2005 Delhi blasts: Questions raised at special cell after acquittals
The special cell of Delhi Police has a very poor conviction rate of less than 30% and has often been accused of shoddy investigation in terror cases.Updated: Feb 17, 2017, 17:30 IST
They were called terrorists and thrown in prison, where they stayed for 12 long years.
A city court on Thursday finally acquitted Mohammed Rafiq Shah and Mohammed Hussain Fazili of all charges, clearing their way to freedom.
A third accused, Tariq Ahmad Dar, was convicted and handed a 10-year jail term.
The special cell of Delhi Police has a very poor conviction rate — less than 30% — and has often been accused of shoddy investigation in terror cases.
While family members of the two freed men demanded accountability for the 12 lost years, an HT team found that almost no one from the core team that handled the 2005 case was with the special cell anymore.
Deputy commissioner of police, Sanjeev Yadav, who was then an ACP and was later appointed as the investigating officer, was the only officer posted with the anti- terror unit of Delhi Police as of Thursday.
Inspector Mohan Chand Sharma, who led the investigation, was killed in 2008 during the Batla House encounter. Sharma’s colleague, inspector Badrish Dutt, a member of the team that arrested Mohammed Rafiq Shah from Jammu and Kashmir was shot dead by his girlfriend in 2013. The then DCP Ajay Kumar retired last year.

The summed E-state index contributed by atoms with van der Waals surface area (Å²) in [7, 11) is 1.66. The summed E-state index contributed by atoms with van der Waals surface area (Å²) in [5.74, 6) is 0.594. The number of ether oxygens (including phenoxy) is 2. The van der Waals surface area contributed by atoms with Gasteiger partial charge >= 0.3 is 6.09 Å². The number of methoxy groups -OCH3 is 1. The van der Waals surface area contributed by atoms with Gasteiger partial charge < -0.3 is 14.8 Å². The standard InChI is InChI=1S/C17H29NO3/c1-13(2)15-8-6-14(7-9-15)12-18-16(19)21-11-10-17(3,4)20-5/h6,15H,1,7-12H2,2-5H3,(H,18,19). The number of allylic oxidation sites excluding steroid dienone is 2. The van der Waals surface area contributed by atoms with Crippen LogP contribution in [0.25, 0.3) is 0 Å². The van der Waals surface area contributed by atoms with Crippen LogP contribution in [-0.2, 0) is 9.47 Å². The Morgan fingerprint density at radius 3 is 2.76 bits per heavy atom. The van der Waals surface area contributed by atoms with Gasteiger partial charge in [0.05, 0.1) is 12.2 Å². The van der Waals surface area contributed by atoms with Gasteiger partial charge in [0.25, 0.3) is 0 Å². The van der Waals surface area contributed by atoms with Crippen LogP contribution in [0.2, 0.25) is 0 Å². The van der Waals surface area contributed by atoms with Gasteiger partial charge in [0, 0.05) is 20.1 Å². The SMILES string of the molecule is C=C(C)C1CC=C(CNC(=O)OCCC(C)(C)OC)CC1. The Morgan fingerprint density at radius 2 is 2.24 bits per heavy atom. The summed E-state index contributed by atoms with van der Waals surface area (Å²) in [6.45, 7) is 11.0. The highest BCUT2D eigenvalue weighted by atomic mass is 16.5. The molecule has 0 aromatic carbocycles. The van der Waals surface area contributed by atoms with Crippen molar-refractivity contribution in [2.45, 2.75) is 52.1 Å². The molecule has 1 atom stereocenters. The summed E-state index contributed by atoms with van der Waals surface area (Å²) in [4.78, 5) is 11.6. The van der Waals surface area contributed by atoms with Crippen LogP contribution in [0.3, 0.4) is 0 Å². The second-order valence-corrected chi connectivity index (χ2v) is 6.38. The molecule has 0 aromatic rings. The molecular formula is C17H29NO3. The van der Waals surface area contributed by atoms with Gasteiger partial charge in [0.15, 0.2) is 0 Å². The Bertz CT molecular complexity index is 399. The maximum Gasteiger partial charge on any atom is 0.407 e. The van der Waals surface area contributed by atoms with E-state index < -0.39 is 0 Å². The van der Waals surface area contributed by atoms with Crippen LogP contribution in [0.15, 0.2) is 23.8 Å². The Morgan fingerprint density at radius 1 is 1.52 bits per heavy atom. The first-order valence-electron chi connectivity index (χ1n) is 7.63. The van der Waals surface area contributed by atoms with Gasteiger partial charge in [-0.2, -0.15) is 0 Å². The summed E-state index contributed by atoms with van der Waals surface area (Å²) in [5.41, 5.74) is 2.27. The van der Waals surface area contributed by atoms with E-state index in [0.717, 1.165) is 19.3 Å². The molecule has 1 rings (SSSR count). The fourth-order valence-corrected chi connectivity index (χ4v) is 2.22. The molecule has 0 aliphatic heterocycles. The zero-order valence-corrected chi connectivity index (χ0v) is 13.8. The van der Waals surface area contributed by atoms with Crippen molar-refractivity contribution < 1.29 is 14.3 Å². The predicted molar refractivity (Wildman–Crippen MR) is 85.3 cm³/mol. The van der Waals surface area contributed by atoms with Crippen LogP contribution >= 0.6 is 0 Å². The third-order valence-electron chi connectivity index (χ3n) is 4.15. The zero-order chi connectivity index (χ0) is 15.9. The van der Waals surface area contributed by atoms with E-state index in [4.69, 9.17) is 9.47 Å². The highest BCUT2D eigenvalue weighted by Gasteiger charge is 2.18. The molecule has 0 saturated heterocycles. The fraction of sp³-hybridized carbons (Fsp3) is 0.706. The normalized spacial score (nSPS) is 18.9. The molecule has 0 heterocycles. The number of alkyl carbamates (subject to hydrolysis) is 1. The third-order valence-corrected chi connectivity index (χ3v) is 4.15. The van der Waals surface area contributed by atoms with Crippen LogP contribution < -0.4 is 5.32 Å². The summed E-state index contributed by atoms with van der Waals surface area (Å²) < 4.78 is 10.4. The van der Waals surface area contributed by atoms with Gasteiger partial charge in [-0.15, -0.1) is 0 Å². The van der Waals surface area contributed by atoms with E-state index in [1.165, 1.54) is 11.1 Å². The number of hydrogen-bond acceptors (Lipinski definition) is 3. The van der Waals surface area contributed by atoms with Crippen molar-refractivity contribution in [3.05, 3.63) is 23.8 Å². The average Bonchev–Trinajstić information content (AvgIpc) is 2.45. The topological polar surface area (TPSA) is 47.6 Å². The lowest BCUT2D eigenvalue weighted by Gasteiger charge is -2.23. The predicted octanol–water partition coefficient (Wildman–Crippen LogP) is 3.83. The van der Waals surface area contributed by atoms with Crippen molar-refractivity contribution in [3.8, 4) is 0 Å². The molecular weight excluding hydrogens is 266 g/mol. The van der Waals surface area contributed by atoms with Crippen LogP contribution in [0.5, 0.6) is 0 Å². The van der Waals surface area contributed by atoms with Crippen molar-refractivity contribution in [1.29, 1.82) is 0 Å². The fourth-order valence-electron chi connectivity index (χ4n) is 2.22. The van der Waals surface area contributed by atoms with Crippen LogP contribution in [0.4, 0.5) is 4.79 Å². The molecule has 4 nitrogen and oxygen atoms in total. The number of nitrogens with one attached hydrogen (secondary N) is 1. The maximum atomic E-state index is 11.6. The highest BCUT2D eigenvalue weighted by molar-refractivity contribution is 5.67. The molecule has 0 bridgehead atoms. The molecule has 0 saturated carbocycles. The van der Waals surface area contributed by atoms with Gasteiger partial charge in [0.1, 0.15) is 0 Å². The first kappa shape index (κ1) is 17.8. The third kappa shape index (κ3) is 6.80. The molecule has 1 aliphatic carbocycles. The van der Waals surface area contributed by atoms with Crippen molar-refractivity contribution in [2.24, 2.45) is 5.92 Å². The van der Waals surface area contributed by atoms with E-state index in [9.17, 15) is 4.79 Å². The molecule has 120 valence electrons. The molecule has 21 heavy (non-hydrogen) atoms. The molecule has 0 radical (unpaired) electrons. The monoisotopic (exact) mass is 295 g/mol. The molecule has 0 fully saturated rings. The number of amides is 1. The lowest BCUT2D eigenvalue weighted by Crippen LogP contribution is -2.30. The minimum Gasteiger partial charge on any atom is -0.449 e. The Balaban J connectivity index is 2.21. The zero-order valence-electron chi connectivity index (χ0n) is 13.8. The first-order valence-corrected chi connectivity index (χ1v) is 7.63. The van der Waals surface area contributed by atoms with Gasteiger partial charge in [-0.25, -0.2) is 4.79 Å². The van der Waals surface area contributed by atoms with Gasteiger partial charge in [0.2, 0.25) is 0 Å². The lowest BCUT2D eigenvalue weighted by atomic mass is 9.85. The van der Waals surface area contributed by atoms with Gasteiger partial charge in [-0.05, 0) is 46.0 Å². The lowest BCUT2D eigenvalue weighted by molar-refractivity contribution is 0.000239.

Kumar’s boss, Karnal Singh, the then joint commissioner who supervised the case, left Delhi police around 6 years ago and has not returned since. Singh was recently appointed as the director of the enforcement directorate. The then police commissioner KK Paul, who retired in 2007, is currently the governor of Uttarakhand.
DCP Sanjeev Yadav brushed aside reports of having framed the men.
“Two men, Farooq Ahmed Batloo and Ghulam Ahmed Khan, were arrested for their role in funding the blasts. The men plead guilty and were convicted. Tariq was also been convicted. The main conspirator Abu Ozefa was killed in Srinagar by a joint team of Delhi police, J&K police and the Army. We will read the judgment after the two men who were acquitted and might approach the a higher court,” Yadav said.
Manisha Sethi, Jamia Milia Islamia’s associate professor and member of Jamia Teachers Solidarity Association that published two books about alleged frame-up of youths by the special cell in the case said, “Until there is prosecution of policemen and agencies who frame innocents and till courts take a pro-active role in providing compensation, we can’t see acquittals after periods of incarceration as justice…”
The second book of Jamia Teachers Solidarity Association’s (JTSA) documents eight special cell cases, in which 16 men were arrested on terror charges, only to be acquitted later.